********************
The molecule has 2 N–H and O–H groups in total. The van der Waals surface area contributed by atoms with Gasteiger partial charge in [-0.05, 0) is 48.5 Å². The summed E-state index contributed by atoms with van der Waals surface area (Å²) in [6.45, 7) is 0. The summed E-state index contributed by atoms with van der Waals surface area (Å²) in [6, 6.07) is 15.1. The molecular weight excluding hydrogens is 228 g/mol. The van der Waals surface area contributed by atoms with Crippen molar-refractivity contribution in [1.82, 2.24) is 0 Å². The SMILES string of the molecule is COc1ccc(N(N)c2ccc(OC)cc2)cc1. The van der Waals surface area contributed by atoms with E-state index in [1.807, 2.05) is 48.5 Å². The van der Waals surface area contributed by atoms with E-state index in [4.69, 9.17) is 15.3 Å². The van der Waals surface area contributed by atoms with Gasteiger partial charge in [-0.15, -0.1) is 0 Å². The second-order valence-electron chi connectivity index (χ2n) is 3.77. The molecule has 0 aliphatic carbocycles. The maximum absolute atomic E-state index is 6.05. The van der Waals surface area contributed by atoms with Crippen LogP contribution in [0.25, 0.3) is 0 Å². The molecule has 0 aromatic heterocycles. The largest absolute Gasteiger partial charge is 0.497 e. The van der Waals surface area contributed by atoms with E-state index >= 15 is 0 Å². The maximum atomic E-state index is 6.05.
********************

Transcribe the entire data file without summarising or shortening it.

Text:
The molecule has 2 N–H and O–H groups in total. The van der Waals surface area contributed by atoms with Gasteiger partial charge in [-0.05, 0) is 48.5 Å². The summed E-state index contributed by atoms with van der Waals surface area (Å²) in [6.45, 7) is 0. The summed E-state index contributed by atoms with van der Waals surface area (Å²) in [6, 6.07) is 15.1. The molecular weight excluding hydrogens is 228 g/mol. The van der Waals surface area contributed by atoms with Crippen molar-refractivity contribution in [1.82, 2.24) is 0 Å². The SMILES string of the molecule is COc1ccc(N(N)c2ccc(OC)cc2)cc1. The van der Waals surface area contributed by atoms with E-state index in [1.807, 2.05) is 48.5 Å². The van der Waals surface area contributed by atoms with E-state index in [4.69, 9.17) is 15.3 Å². The van der Waals surface area contributed by atoms with Gasteiger partial charge in [-0.15, -0.1) is 0 Å². The second-order valence-electron chi connectivity index (χ2n) is 3.77. The molecule has 0 aliphatic carbocycles. The maximum absolute atomic E-state index is 6.05. The van der Waals surface area contributed by atoms with Crippen LogP contribution in [0.25, 0.3) is 0 Å². The molecule has 0 aromatic heterocycles. The largest absolute Gasteiger partial charge is 0.497 e. The van der Waals surface area contributed by atoms with E-state index >= 15 is 0 Å². The maximum atomic E-state index is 6.05.